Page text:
SUMMARY OF THE INVENTION These and other objects are accomplished in an illustrative embodiment of the invention by decomposing an FM-BDCPSK carrier information signal into its conjugate inphase and out-of-phase components by means of a local oscillator signal which drives a pair of homodynes. The local oscillator is matched in frequency to the carrier but, without more, would differ in phase by an amount 6(t) since the conjugate components contain in their arguments a term proportional to 8(t). By multiplying these components together and then sampling the product signal every other in-phase time slot, an error signal proportional to sin[28(t)] is generated. This error signal, after suitable filtering and amplification, is applied to the local oscillator (e.g., a voltage controlled oscillator) to bring the local oscillator signal arbitrarily close in phase to the carrier signal (e.g., to phase lock the local oscillator and the carrier).

The resulting phase-locked local oscillator may be used as a reference signal for retransmission and, in addition, the conjugate components may be recombined to produce the differentially phase-detected signal.

BRIEF DESCRIPTION OF THE DRAWING The objects of the invention, together with its various features and advantages, can be easily understood from the following more detailed description taken in conjunction with the accompanying drawing, in which:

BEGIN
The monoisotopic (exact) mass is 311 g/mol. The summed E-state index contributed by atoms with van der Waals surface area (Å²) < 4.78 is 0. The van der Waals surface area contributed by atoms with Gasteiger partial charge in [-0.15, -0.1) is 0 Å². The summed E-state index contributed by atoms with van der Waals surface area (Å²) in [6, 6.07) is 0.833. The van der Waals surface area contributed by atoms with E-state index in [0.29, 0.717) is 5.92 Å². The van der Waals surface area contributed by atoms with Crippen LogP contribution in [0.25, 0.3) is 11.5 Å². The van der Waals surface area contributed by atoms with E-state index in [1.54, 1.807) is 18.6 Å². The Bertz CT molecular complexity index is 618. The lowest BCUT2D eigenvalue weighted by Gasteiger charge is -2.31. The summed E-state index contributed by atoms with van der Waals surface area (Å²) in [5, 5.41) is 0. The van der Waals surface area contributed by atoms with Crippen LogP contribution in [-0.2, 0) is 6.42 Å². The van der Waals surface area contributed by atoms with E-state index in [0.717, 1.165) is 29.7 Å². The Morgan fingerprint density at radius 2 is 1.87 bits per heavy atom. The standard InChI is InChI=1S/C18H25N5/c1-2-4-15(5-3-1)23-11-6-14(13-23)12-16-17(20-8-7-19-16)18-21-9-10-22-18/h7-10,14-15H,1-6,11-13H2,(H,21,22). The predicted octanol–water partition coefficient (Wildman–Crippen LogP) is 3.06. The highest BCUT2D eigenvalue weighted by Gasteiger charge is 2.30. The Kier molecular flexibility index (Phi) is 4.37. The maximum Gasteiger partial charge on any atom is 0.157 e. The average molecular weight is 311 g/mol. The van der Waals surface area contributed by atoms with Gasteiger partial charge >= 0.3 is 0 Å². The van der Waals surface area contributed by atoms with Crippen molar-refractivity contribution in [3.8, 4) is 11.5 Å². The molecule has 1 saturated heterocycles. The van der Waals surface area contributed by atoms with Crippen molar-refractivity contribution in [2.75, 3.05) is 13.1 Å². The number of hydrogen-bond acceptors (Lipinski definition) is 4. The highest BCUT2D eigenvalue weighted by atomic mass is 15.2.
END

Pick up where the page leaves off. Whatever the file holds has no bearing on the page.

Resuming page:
FIG. 1A is a graph of an illustrative variation in time of the frequency of the carrier of an FM-BDCPSK signal;

FIG. 1B is a graph of the phase of the carrier as a function of time corresponding to the frequency variation of FIG. 1A;

FIGS. 1C and ID are graphs of the phase of the in-phase and out-of-phase components of the carrier signal defined by FIG. 1B; and

FIG. 2 is a schematic of a synchronous detector in accordance with an illustrative embodiment of the invention.

DETAILED DESCRIPTION The aforementioned application of W. D. Warters teaches that substantial advantages can be realized in the implementation and operation of differential phase modulated communication systems by the utilization of frequency modulation techniques to produce the differential phase modulated signal (FMDPM). That is, the information, at baseband, is first made to be contained in the choice of pulse polarity, and is then used to cause the frequency of a signal oscillator to deviate above and below its normal unmodulated frequency. The resulting phase shift can be computed by integrating the frequency excursion over each of the time intervals. Since in a binary system (e.g., FM-BDCPSK) optimum noise immunity is obtained when the two possible signal states are anticorrelated, that is, when the two possible values of phase shift difier by a modulator for use in a binary system is advantageously adjusted such that 21rJ T(f f )dt+21r-[T(f -f )di=1r (1) where .A.